Coming-of-age films; which showcase the transition from adolescence into adulthood through legal, sexual, spiritual or emotional maturity; have been a part of every generation. The American people literally grew up with this genre of film. Hollywood gave us Rebel Without a Cause, starring heartthrob James Dean, in 1955. The ’80s and ’90s gave us many popular cult classics such as Pretty in Pink (1986), Sixteen Candles (1984), The Breakfast Club (1984), 10 Things I Hate About You (1999), Clueless (1995) and Stand By Me (1986).
Fast forward into the twenty-first century — Hollywood made more modern, and female-centric coming-of-age films that received critical acclaim like The Perks of Being a Wallflower (2012), The Edge of Seventeen (2016) and Academy Award-nominated Lady Bird (2017).
Are all these films completely different? Yes. But they all have one thing in common: a lack of POC representation.
According to a report written by researchers at UCLA, in 2017 (the same year Lady Bird was released), white people remained over-represented in top film roles, with a whopping 77%. Black people had 9% of the roles and native representation being at an unfortunate 0.4%. That year was also an all-time low for ethnic women, with only 29 black women leading the top films of that year and zero Native American women being represented. Despite making up about forty percent of the population in the United States, people of color made up less than 20% of film leads.
Contrary to what Hollywood might think about the adolescence and teenage experience, white children don’t have the same childhood experience as children of color. Filmmakers need to understand that nonwhite kids cannot entirely relate to white suburban teenagers, who defy their parents and wild out at parties. For them, everything seems to go their way at the end (which is arguably the plot of many white coming-of-age films).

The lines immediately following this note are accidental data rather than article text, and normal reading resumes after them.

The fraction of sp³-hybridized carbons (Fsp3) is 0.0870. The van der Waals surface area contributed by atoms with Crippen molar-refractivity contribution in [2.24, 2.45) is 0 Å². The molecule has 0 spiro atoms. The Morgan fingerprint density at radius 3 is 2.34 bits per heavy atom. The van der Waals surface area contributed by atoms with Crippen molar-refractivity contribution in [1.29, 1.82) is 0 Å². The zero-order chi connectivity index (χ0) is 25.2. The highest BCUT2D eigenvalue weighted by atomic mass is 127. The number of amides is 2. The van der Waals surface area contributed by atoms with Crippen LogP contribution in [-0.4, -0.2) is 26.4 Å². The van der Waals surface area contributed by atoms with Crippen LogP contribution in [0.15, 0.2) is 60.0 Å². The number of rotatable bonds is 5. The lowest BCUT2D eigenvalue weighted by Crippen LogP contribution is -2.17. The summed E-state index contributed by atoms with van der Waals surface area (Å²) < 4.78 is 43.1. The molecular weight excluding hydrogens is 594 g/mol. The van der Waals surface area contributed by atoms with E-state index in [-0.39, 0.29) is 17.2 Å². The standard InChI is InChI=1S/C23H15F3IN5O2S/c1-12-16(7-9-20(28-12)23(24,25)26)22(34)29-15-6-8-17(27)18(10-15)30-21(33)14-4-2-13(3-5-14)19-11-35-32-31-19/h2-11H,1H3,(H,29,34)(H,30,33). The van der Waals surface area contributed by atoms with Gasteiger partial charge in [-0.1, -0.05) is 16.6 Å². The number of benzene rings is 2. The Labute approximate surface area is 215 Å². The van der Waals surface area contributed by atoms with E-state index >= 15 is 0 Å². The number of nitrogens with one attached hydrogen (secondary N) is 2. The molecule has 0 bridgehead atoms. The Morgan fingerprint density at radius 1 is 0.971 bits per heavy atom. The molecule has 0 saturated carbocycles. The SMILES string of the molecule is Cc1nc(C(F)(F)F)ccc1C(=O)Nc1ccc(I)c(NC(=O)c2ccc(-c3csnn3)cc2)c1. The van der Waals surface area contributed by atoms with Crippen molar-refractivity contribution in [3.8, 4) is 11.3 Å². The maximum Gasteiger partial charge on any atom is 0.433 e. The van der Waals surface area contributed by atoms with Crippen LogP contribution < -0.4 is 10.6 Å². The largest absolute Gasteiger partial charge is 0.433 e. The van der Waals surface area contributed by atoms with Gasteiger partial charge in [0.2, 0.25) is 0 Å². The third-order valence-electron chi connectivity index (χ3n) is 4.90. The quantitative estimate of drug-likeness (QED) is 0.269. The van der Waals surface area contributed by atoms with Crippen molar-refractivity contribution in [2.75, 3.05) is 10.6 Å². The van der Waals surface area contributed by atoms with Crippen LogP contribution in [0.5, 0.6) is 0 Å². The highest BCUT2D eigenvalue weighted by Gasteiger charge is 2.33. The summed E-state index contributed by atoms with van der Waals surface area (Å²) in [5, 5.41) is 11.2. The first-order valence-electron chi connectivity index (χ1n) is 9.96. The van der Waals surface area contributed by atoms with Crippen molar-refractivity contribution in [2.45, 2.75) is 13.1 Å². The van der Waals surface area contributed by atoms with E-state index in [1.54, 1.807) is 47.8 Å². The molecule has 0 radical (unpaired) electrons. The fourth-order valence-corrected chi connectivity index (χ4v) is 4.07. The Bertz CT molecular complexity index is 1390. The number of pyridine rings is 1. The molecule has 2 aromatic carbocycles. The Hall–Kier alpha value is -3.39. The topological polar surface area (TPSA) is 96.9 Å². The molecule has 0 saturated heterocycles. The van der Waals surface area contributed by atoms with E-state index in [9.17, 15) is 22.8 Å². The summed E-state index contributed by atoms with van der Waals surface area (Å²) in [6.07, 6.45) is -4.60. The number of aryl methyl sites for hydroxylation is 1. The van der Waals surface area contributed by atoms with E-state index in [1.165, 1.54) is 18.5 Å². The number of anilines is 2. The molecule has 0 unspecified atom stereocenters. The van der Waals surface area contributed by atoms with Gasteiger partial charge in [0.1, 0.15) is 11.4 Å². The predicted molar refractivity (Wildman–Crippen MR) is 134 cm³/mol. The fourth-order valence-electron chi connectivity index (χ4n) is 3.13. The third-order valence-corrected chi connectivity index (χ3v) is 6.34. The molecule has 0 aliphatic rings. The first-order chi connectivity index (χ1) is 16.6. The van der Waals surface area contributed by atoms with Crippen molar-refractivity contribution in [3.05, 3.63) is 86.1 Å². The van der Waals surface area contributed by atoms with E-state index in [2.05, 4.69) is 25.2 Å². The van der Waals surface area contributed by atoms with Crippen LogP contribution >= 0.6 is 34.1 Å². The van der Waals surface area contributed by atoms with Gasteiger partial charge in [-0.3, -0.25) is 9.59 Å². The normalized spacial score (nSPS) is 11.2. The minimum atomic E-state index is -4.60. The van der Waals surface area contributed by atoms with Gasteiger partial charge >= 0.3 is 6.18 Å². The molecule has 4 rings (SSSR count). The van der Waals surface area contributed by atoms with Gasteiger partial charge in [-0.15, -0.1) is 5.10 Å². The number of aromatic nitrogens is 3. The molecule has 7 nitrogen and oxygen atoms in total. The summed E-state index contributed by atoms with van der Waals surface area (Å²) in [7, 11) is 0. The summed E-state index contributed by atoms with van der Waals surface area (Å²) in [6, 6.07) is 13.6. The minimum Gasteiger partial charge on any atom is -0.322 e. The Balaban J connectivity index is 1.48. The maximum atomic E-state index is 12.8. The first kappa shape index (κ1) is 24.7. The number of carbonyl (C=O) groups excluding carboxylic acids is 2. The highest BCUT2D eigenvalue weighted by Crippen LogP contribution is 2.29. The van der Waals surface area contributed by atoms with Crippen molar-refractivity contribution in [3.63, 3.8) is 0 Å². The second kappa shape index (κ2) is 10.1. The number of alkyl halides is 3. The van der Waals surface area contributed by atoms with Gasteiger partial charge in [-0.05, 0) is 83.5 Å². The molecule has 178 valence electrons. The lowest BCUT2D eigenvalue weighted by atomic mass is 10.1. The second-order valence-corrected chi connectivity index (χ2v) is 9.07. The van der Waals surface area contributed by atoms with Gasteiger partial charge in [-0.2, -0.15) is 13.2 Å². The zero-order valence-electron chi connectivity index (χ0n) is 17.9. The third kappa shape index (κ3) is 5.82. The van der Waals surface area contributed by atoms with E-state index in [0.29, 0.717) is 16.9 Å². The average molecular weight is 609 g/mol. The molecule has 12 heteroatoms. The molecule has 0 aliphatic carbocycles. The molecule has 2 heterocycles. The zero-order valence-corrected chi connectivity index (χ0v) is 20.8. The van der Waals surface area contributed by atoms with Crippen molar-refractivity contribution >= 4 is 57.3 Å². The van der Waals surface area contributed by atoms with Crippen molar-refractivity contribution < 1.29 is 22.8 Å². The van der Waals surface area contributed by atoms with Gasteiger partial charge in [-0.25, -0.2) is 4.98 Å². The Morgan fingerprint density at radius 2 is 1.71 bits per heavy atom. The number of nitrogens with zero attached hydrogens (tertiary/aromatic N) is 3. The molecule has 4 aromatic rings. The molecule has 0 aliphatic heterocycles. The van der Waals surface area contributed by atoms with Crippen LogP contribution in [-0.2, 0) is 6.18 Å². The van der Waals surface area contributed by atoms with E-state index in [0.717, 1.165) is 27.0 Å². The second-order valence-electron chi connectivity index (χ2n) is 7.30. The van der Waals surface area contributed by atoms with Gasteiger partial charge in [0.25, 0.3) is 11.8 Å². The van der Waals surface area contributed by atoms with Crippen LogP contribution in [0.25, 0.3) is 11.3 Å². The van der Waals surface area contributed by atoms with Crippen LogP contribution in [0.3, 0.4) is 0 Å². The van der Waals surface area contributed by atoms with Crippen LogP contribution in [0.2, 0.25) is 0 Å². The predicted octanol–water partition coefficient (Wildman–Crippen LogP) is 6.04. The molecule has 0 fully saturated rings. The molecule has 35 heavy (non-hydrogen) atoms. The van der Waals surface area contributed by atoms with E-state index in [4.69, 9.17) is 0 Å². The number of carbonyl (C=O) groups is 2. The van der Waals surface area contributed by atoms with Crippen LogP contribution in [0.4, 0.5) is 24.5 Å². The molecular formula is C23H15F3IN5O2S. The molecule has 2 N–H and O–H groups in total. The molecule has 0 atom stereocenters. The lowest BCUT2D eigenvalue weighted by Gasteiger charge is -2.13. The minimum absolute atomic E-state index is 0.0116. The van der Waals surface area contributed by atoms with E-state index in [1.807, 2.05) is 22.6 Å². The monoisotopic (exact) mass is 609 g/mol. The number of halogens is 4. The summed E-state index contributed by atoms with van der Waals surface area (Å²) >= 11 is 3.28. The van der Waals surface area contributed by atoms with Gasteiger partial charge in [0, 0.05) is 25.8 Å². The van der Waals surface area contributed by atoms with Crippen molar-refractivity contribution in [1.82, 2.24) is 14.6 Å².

This isn’t to say that youth of color can’t relate to or enjoy many white-centric coming-of-age movies. These movies just are not something they can connect with entirely.
Also, just because people of color are pushing for more POC representation, does not mean we want to watch poverty, racism and violence on our screens. Almost any black American in their thirties can probably tell you that the most notable black-led coming-of-age they can think of is Boyz n the Hood (1991), which featured many iconic black actors like Ice Cube, Morris Chestnut and Angela Bassett. It received a 96% on Rotten Tomatoes, which is great, but the black community would like to see black representation outside of drug and gang violence in poor, dangerous neighborhoods.
Other black coming-of-age films include Academy Award-winner Moonlight (2016) and Dope (2015). But that’s just two movies compared to the dozens of movies catered to white youth.
Another group of people that should have equal representation is first-generation immigrants. Close to three million first-generation children live in America, yet, just like Americans of color, they are severely underrepresented on screen. Nonwhite immigrants have been portrayed as terrorists and criminals for decades (Arab bombers, Korean terrorists, etc.), which seems to be the only roles people of color can get. Recently, Academy Award winner Rami Malek refused to play a terrorist in the next James Bond film, unless the character was not an Arab-speaking religious fundamentalist. In other words, he didn’t want to play an Arab tied to harmful stereotypes.
Youth of color should be able to watch POC-led coming-of-age films that they can fully connect with. Young black teens should look forward to watching black-centric movies that don’t revolve around racism or police brutality. Young Asian kids should be able to watch a film that doesn’t just stereotype Asians but gives them depth and important roles in the story. Indigenous youth should see powerful, uplifted versions of themselves on screen. Not everything has to be centered around white audiences. Hollywood has taken (baby) steps in the right direction with expanding POC representation in film, but we still got a long way to go.
Featured Image via The Edge